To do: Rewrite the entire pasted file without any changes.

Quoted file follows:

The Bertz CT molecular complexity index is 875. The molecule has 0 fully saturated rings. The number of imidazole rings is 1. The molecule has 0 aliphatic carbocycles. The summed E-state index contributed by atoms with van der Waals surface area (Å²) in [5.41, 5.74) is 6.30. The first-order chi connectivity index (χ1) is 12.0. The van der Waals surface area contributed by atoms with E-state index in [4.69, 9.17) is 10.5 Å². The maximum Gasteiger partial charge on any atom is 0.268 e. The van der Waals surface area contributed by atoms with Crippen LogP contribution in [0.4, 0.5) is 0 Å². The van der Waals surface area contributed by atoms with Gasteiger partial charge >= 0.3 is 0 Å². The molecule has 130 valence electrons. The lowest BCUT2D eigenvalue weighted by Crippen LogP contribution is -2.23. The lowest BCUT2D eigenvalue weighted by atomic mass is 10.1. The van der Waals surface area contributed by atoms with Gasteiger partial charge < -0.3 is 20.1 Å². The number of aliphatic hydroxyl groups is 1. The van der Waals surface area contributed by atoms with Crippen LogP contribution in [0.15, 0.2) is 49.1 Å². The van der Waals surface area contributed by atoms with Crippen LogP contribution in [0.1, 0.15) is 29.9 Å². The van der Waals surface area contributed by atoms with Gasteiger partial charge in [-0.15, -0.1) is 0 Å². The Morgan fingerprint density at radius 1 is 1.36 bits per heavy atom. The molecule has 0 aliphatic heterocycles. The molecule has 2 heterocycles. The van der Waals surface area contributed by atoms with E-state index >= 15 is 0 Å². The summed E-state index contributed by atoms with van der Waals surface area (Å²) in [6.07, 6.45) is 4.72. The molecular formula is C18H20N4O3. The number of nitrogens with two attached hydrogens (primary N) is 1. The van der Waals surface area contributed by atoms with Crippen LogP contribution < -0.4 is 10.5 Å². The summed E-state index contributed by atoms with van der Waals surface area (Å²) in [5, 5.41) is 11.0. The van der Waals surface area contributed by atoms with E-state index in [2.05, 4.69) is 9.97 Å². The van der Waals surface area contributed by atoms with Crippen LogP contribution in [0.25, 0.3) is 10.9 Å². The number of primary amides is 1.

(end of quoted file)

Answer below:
The Bertz CT molecular complexity index is 875. The molecule has 0 fully saturated rings. The number of imidazole rings is 1. The molecule has 0 aliphatic carbocycles. The summed E-state index contributed by atoms with van der Waals surface area (Å²) in [5.41, 5.74) is 6.30. The first-order chi connectivity index (χ1) is 12.0. The van der Waals surface area contributed by atoms with E-state index in [4.69, 9.17) is 10.5 Å². The maximum Gasteiger partial charge on any atom is 0.268 e. The van der Waals surface area contributed by atoms with Crippen LogP contribution in [0.4, 0.5) is 0 Å². The van der Waals surface area contributed by atoms with Gasteiger partial charge >= 0.3 is 0 Å². The molecule has 130 valence electrons. The lowest BCUT2D eigenvalue weighted by Crippen LogP contribution is -2.23. The lowest BCUT2D eigenvalue weighted by atomic mass is 10.1. The van der Waals surface area contributed by atoms with Gasteiger partial charge < -0.3 is 20.1 Å². The number of aliphatic hydroxyl groups is 1. The van der Waals surface area contributed by atoms with Crippen LogP contribution in [0.15, 0.2) is 49.1 Å². The van der Waals surface area contributed by atoms with Crippen LogP contribution in [0.1, 0.15) is 29.9 Å². The van der Waals surface area contributed by atoms with Gasteiger partial charge in [-0.15, -0.1) is 0 Å². The Morgan fingerprint density at radius 1 is 1.36 bits per heavy atom. The molecule has 0 aliphatic heterocycles. The molecule has 2 heterocycles. The van der Waals surface area contributed by atoms with E-state index >= 15 is 0 Å². The summed E-state index contributed by atoms with van der Waals surface area (Å²) in [6.07, 6.45) is 4.72. The molecular formula is C18H20N4O3. The number of nitrogens with two attached hydrogens (primary N) is 1. The van der Waals surface area contributed by atoms with Crippen LogP contribution < -0.4 is 10.5 Å². The summed E-state index contributed by atoms with van der Waals surface area (Å²) in [5, 5.41) is 11.0. The van der Waals surface area contributed by atoms with E-state index in [2.05, 4.69) is 9.97 Å². The van der Waals surface area contributed by atoms with Crippen LogP contribution in [0.25, 0.3) is 10.9 Å². The number of primary amides is 1.